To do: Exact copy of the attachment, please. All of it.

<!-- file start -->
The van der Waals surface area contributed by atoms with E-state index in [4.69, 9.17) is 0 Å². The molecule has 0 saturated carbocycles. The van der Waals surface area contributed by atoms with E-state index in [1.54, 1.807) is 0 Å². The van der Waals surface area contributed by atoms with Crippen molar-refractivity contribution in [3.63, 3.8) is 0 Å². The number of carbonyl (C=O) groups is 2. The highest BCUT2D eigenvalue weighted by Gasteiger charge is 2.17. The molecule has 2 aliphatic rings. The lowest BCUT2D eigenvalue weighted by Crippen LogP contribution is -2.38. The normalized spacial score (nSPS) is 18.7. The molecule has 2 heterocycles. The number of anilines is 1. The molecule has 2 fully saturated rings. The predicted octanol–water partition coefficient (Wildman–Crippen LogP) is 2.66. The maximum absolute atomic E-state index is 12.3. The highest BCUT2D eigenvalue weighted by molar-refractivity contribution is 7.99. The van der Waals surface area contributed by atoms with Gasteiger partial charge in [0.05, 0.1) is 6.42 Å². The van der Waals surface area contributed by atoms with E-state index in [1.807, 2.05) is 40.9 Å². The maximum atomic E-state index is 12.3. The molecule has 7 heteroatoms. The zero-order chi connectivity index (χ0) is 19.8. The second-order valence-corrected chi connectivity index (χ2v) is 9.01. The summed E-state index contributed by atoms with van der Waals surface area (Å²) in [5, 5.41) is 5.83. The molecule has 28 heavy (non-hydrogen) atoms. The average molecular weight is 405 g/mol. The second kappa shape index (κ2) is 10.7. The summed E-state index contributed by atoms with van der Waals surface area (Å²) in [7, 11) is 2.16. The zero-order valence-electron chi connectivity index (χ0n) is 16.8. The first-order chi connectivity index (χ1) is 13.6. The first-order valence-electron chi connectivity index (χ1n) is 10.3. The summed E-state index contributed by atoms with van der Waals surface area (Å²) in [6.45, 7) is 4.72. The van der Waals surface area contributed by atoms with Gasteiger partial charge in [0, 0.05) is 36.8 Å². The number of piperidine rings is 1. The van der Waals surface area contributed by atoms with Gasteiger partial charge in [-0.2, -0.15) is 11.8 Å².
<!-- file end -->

The van der Waals surface area contributed by atoms with E-state index in [4.69, 9.17) is 0 Å². The molecule has 0 saturated carbocycles. The van der Waals surface area contributed by atoms with E-state index in [1.54, 1.807) is 0 Å². The van der Waals surface area contributed by atoms with Crippen molar-refractivity contribution in [3.63, 3.8) is 0 Å². The number of carbonyl (C=O) groups is 2. The highest BCUT2D eigenvalue weighted by Gasteiger charge is 2.17. The molecule has 2 aliphatic rings. The lowest BCUT2D eigenvalue weighted by Crippen LogP contribution is -2.38. The normalized spacial score (nSPS) is 18.7. The molecule has 2 heterocycles. The number of anilines is 1. The molecule has 2 fully saturated rings. The predicted octanol–water partition coefficient (Wildman–Crippen LogP) is 2.66. The maximum absolute atomic E-state index is 12.3. The highest BCUT2D eigenvalue weighted by molar-refractivity contribution is 7.99. The van der Waals surface area contributed by atoms with Gasteiger partial charge in [0.05, 0.1) is 6.42 Å². The van der Waals surface area contributed by atoms with E-state index in [1.807, 2.05) is 40.9 Å². The maximum atomic E-state index is 12.3. The molecule has 7 heteroatoms. The zero-order chi connectivity index (χ0) is 19.8. The second-order valence-corrected chi connectivity index (χ2v) is 9.01. The summed E-state index contributed by atoms with van der Waals surface area (Å²) in [5, 5.41) is 5.83. The molecule has 28 heavy (non-hydrogen) atoms. The average molecular weight is 405 g/mol. The second kappa shape index (κ2) is 10.7. The summed E-state index contributed by atoms with van der Waals surface area (Å²) in [7, 11) is 2.16. The zero-order valence-electron chi connectivity index (χ0n) is 16.8. The first-order chi connectivity index (χ1) is 13.6. The first-order valence-electron chi connectivity index (χ1n) is 10.3. The summed E-state index contributed by atoms with van der Waals surface area (Å²) in [6.45, 7) is 4.72. The van der Waals surface area contributed by atoms with Gasteiger partial charge in [0, 0.05) is 36.8 Å². The number of piperidine rings is 1. The van der Waals surface area contributed by atoms with Gasteiger partial charge in [-0.2, -0.15) is 11.8 Å².